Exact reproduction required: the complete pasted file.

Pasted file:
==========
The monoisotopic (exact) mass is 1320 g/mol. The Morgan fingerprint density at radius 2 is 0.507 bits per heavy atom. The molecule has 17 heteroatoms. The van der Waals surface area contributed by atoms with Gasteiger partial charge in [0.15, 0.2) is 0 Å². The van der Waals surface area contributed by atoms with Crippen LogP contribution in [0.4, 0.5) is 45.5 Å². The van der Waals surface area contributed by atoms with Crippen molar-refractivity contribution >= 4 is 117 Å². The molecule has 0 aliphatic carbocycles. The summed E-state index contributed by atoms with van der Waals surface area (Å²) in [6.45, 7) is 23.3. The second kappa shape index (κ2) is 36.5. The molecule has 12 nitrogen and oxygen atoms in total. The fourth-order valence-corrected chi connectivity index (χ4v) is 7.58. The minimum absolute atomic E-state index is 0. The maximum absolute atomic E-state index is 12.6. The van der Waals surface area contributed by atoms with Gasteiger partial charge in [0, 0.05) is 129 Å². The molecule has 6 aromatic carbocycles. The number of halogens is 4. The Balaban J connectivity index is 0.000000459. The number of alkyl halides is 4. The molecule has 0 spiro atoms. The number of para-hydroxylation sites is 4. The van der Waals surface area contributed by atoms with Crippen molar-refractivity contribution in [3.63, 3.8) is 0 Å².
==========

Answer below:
The monoisotopic (exact) mass is 1320 g/mol. The Morgan fingerprint density at radius 2 is 0.507 bits per heavy atom. The molecule has 17 heteroatoms. The van der Waals surface area contributed by atoms with Gasteiger partial charge in [0.15, 0.2) is 0 Å². The van der Waals surface area contributed by atoms with Crippen LogP contribution in [0.4, 0.5) is 45.5 Å². The van der Waals surface area contributed by atoms with Crippen molar-refractivity contribution >= 4 is 117 Å². The molecule has 0 aliphatic carbocycles. The summed E-state index contributed by atoms with van der Waals surface area (Å²) in [6.45, 7) is 23.3. The second kappa shape index (κ2) is 36.5. The molecule has 12 nitrogen and oxygen atoms in total. The fourth-order valence-corrected chi connectivity index (χ4v) is 7.58. The minimum absolute atomic E-state index is 0. The maximum absolute atomic E-state index is 12.6. The van der Waals surface area contributed by atoms with Gasteiger partial charge in [0, 0.05) is 129 Å². The molecule has 6 aromatic carbocycles. The number of halogens is 4. The Balaban J connectivity index is 0.000000459. The number of alkyl halides is 4. The molecule has 0 spiro atoms. The number of para-hydroxylation sites is 4. The van der Waals surface area contributed by atoms with Crippen molar-refractivity contribution in [3.63, 3.8) is 0 Å².